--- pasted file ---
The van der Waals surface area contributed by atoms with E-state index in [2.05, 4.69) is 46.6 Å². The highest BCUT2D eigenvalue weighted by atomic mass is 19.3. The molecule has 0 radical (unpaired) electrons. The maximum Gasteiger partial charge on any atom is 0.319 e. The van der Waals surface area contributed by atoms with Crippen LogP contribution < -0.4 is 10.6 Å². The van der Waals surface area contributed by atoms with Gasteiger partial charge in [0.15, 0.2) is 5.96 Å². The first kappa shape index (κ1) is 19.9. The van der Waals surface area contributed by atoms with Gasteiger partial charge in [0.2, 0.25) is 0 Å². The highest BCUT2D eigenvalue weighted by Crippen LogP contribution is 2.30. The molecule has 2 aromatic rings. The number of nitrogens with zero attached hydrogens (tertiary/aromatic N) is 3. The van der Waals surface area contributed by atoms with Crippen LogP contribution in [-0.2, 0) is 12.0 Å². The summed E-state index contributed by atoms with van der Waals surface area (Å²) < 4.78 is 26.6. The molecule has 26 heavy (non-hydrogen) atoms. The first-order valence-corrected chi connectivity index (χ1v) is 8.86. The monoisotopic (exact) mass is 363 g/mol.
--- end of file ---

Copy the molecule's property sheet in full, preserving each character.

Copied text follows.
The van der Waals surface area contributed by atoms with E-state index in [2.05, 4.69) is 46.6 Å². The highest BCUT2D eigenvalue weighted by atomic mass is 19.3. The molecule has 0 radical (unpaired) electrons. The maximum Gasteiger partial charge on any atom is 0.319 e. The van der Waals surface area contributed by atoms with Crippen LogP contribution < -0.4 is 10.6 Å². The van der Waals surface area contributed by atoms with Gasteiger partial charge in [0.15, 0.2) is 5.96 Å². The first kappa shape index (κ1) is 19.9. The van der Waals surface area contributed by atoms with Gasteiger partial charge in [0.2, 0.25) is 0 Å². The highest BCUT2D eigenvalue weighted by Crippen LogP contribution is 2.30. The molecule has 2 aromatic rings. The number of nitrogens with zero attached hydrogens (tertiary/aromatic N) is 3. The van der Waals surface area contributed by atoms with Crippen LogP contribution in [-0.2, 0) is 12.0 Å². The summed E-state index contributed by atoms with van der Waals surface area (Å²) < 4.78 is 26.6. The molecule has 26 heavy (non-hydrogen) atoms. The first-order valence-corrected chi connectivity index (χ1v) is 8.86. The monoisotopic (exact) mass is 363 g/mol.